By Chris Hogg
BBC News, Tokyo
If you are hooked on Sudoku - the puzzle where you fill numbers in on a grid - the man you have to blame is a Japanese publisher who unleashed it on an unsuspecting world.
Keep the rules simple, says puzzle master Maki Kaji
Maki Kaji collects new puzzles and refines them with the help of thousands of Japanese subscribers to his quarterly puzzles magazine.
Japan has many thousands of amateur puzzlers, but Kaji-san is in a different league.
He is the daddy of them all, a man whose business card says "Father of Sudoku" in case you were in any doubt of his importance.
It is a few years since he first published Sudoku, a game he had come across in the United States.
He gave it its name and helped to make it the worldwide success it is today.
"I get really moved when I see a new idea for a puzzle which has lots of potential," he said.
"I get really excited about it. It is like finding treasure. It's not about whether it will make money. It is purely the excitement of trying to solve it."
He said he did not make a lot of money out of Sudoku because he did not copyright the puzzle.
But he says that helped its success, because it meant others could pick up the idea and publish it more widely.
He now owns the copyright for the puzzle in Japan and still publishes new collections of the puzzles.
Enjoyment for everyone
But it is his unique relationship with those who read his puzzle books which has enabled him to create what you might describe as an "incubator" for new puzzles.
What do you think makes a good puzzle? Have you created 'the next Sudoku'?
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If there is ever going to be a "Son of Sudoku" it is likely to come from his company.
Four times a year he sells 50,000 copies of his puzzle magazine Nikoli.
Readers submit about 80% of the puzzles in the magazines.
They try to solve the puzzles, but they are also encouraged to improve or refine them.
New puzzles often take about a year, four editions, to get right, but they sometimes take more than two and a half years.
"The secret to inventing a good puzzle," he said, "is to make the rules simple and easy for everyone, including beginners.
"You have to be able to make both easy and difficult puzzles using the same rules.
"Between 200 and 300 people help to complete a new puzzle. It has to be something that children, old people and everyone in between can enjoy, to be really good."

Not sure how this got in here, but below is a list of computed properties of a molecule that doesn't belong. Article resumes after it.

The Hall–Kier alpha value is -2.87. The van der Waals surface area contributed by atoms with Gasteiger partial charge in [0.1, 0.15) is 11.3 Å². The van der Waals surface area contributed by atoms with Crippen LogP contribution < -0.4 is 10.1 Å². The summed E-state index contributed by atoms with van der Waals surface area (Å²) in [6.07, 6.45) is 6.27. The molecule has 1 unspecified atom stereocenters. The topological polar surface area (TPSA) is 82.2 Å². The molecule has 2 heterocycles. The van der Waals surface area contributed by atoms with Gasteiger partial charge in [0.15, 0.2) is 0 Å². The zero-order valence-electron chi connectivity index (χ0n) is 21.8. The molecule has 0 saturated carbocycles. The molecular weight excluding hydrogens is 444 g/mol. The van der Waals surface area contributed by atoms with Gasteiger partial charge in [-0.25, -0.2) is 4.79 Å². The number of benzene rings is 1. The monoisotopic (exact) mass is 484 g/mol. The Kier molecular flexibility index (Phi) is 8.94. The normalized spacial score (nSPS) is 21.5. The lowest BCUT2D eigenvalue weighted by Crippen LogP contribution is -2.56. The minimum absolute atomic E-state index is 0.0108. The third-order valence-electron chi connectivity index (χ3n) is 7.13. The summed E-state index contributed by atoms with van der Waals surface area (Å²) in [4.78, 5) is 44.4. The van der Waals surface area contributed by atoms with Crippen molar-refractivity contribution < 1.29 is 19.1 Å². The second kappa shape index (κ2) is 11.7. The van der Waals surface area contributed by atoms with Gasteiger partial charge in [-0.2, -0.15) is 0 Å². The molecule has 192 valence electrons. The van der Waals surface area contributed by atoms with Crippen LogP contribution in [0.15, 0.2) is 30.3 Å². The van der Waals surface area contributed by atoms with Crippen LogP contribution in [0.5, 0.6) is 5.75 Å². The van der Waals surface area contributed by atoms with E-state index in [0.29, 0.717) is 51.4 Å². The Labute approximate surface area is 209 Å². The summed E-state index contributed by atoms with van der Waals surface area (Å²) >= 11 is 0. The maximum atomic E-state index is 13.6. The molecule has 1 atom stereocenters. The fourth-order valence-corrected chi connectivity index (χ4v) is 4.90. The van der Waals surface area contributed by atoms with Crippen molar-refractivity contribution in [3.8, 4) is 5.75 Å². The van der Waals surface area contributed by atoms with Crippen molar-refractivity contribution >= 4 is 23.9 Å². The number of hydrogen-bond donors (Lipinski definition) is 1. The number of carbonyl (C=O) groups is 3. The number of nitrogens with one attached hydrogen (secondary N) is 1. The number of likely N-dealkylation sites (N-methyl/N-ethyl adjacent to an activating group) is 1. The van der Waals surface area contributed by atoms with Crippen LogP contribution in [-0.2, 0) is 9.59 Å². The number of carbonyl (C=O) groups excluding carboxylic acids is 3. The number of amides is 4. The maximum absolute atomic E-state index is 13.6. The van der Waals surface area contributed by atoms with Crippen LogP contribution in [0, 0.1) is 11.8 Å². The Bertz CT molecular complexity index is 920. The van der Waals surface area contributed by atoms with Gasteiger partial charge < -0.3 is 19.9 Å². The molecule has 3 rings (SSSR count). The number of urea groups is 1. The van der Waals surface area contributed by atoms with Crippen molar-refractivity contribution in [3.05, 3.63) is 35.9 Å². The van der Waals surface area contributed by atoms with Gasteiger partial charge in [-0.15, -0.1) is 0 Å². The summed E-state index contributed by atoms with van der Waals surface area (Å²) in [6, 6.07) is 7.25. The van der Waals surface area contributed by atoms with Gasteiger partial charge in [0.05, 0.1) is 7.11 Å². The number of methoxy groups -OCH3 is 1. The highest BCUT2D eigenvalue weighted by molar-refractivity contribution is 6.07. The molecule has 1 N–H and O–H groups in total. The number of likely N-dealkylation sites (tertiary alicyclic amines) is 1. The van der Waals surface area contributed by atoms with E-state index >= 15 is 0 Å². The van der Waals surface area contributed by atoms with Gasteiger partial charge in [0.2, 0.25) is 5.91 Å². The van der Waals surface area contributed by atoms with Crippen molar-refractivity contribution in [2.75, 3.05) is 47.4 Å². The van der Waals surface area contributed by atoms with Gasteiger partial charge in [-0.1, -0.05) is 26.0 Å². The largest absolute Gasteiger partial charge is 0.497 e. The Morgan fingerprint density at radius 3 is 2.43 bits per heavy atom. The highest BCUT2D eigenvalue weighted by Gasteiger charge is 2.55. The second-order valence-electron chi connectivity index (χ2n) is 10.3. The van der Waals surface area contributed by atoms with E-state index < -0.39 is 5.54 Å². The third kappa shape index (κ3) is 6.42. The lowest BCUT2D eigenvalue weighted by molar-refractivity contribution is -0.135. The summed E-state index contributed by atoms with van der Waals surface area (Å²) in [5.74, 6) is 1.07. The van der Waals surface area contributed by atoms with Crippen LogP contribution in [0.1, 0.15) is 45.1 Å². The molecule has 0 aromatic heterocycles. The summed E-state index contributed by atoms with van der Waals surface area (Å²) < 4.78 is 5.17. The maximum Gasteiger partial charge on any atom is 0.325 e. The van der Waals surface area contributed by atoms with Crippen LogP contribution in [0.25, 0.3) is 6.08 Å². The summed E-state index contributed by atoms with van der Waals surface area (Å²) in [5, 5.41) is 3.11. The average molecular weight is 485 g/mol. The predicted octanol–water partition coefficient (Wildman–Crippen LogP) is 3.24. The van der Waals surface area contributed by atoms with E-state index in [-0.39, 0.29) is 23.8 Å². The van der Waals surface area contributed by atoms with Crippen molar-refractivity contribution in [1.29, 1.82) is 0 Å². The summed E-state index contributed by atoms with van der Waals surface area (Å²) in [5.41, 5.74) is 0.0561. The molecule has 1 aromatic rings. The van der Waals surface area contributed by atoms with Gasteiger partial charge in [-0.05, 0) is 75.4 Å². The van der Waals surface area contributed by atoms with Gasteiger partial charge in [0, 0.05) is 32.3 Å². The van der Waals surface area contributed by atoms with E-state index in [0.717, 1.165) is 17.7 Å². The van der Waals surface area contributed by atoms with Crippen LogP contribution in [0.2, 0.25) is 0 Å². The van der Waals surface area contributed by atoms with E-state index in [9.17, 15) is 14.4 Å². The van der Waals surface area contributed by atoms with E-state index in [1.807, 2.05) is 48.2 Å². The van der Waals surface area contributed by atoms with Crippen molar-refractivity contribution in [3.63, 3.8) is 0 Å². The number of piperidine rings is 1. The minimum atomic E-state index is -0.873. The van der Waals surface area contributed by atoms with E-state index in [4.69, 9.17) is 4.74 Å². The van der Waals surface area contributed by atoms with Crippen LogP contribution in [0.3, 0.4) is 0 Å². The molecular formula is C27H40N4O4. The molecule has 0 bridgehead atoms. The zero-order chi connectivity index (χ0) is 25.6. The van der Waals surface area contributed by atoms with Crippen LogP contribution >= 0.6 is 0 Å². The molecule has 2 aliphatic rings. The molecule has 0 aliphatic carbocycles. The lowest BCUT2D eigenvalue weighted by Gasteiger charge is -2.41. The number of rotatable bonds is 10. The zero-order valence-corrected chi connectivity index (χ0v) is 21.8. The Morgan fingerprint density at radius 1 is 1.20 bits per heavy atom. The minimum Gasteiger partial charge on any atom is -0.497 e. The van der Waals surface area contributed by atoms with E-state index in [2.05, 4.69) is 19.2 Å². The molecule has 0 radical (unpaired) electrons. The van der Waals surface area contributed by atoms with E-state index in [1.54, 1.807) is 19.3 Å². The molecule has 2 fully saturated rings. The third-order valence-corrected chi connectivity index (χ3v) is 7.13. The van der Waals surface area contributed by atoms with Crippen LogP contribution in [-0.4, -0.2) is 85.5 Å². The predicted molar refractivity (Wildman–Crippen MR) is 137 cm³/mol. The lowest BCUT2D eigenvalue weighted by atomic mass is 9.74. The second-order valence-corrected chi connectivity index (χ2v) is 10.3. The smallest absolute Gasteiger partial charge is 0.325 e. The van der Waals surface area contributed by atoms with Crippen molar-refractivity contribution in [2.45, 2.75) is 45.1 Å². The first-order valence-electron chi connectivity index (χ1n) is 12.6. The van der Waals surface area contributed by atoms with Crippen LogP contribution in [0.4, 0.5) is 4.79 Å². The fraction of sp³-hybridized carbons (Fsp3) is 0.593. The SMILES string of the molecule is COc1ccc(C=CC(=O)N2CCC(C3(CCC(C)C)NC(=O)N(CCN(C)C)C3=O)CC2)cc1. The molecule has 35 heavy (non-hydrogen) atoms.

Noboyuki Sakamoto, a young computer programmer, has had his puzzles published in the magazine.
"Japanese people are not good at inventing things," he said. "But we are very good at refining things.
"All the puzzles in this book share basic ideas as the base from which they are developed, but the readers make them more fun, they make them better.
"When I see new puzzles I can feel and understand what the puzzle's creator is thinking. At that moment I feel a sense of togetherness, I feel connected to them. It is pretty much like reading a novel I guess."
'Son of Sukoku'?
Prime time is puzzle time on Japanese TV. Shows like Boost Your IQ on Saturday night feature celebrities trying to solve brainteasers. The audience loves it.
So why do the Japanese enjoy number puzzles so much?
Tsuneharu Okabe, vice-president of the Japanese Mathematical Association, thinks it is because of the way they are taught at school.
But he also thinks that the complex Japanese language system means that crossword puzzles are much harder.
"We Japanese like mental arithmetic and we're good at it," he argued. "It's fairly easy for us to solve number puzzles like Sudoku.
"Its harder to do crossword puzzles. In Japanese there are many words which sound the same but have totally different meanings. The fact that Sudoku can have only one answer is very reassuring for us. We tend to get obsessed with it."
So what is going to be the next big thing - the "son of Sudoku"?
Maki Kaji showed me "Slitherlink", a new game in the latest issue of his magazine.
There is a grid made up of dots and the numbers 0, 1s, 2s and 3s scattered across it.
You have to join up the dots around the numbers but you can only use the same number of lines as the number they are next to.
You have to join them all up like a snake.
"This is fantastic," he beamed. "But it is really just for people who are puzzle fanatics. It's not like Sudoku which has universal appeal. Sudoku is enjoyed by people from five to 90."
But then his expression changed, becoming almost wistful.
"Sudoku is very, very special," he said. "The problem is something like Sudoku only comes along once every 100 years."
What do you think makes a good puzzle? Are you a puzzle fan? Have you created a puzzle you think could be the next Sudoku?
Please send your comments and game ideas to firstname.lastname@example.org